T h e H y p e EN T ERTA I N M E N T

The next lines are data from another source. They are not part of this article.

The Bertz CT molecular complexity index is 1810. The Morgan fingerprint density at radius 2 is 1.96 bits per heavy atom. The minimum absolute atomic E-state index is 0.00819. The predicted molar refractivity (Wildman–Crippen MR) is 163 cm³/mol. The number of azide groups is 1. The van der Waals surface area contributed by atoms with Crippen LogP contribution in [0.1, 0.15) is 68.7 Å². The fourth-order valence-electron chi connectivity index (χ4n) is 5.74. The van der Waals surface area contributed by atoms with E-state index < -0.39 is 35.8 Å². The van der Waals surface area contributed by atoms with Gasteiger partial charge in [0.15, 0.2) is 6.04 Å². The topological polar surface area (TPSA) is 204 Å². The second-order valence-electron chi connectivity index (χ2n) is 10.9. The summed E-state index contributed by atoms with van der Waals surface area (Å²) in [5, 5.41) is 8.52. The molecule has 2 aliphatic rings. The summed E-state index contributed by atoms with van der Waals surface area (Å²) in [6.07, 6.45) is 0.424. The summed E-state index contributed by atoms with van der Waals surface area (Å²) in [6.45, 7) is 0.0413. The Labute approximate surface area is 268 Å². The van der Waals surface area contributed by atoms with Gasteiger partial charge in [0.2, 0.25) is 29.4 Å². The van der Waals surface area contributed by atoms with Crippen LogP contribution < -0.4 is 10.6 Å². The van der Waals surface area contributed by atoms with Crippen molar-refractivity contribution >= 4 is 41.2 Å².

THAT that far ahead,” he says. “If I ever was to be recognised, it’d be because of my music as I make music that I love. I don’t make it for any other reason and if I become famous because of it, then great.” With his popularity on the rise, critics have compared Tom to the likes of Jake Bugg, the late Jeff Buckley, Ben Howard who he has supported on tour, and his ever-so present posture at the piano has been likened to that of Coldplay’s Chris Martin. He reveals: “I’m slightly uncomfortable with the Jeff Buckley one. It’s not me trying to be modest, but he’s like a Jesus character. I don’t think anyone will ever get near him ever again. He’s just a brilliant singer. I don’t like it when people make comparisons to him. I love Jeff Buckley and Grace was such an incredible album. It’s a shame his life was cut short.” In an industry that’s filled with many different genres, Tom is praised on his credible song writing. In a bar filled with gorgeous lighting and with him headlining later this evening, his grounded personality shows how he doesn’t want to become a prima donna yet. “Credibility is a weird word,” he says; “I do think it’s important to write your own songs. Then again, I love Bob Dylan, but he never really did anything that was honest. Credibility in music is a weird one, I don’t know what’s right or wrong, I guess there’s no right or wrong answer.” Tom Odell has a huge year ahead of him, so big in fact that he’s unsure of where it is going to lead. He slurps the last of his peppermint and camomile tea, and takes a sharp intake of breath: “I don’t know what it has in store for me, I hope good things. There’s the album and tour to look forward to though.” As he hears his band playing downstairs, it’s clear to see he’s eager to go and rehearse. Performing in the bar that got him signed to a huge record label, he’s absolutely buzzing for the gig. As he graciously says his goodbyes, he looks down at the flyer he has torn into miniscule pieces. “I must be sexually frustrated.” H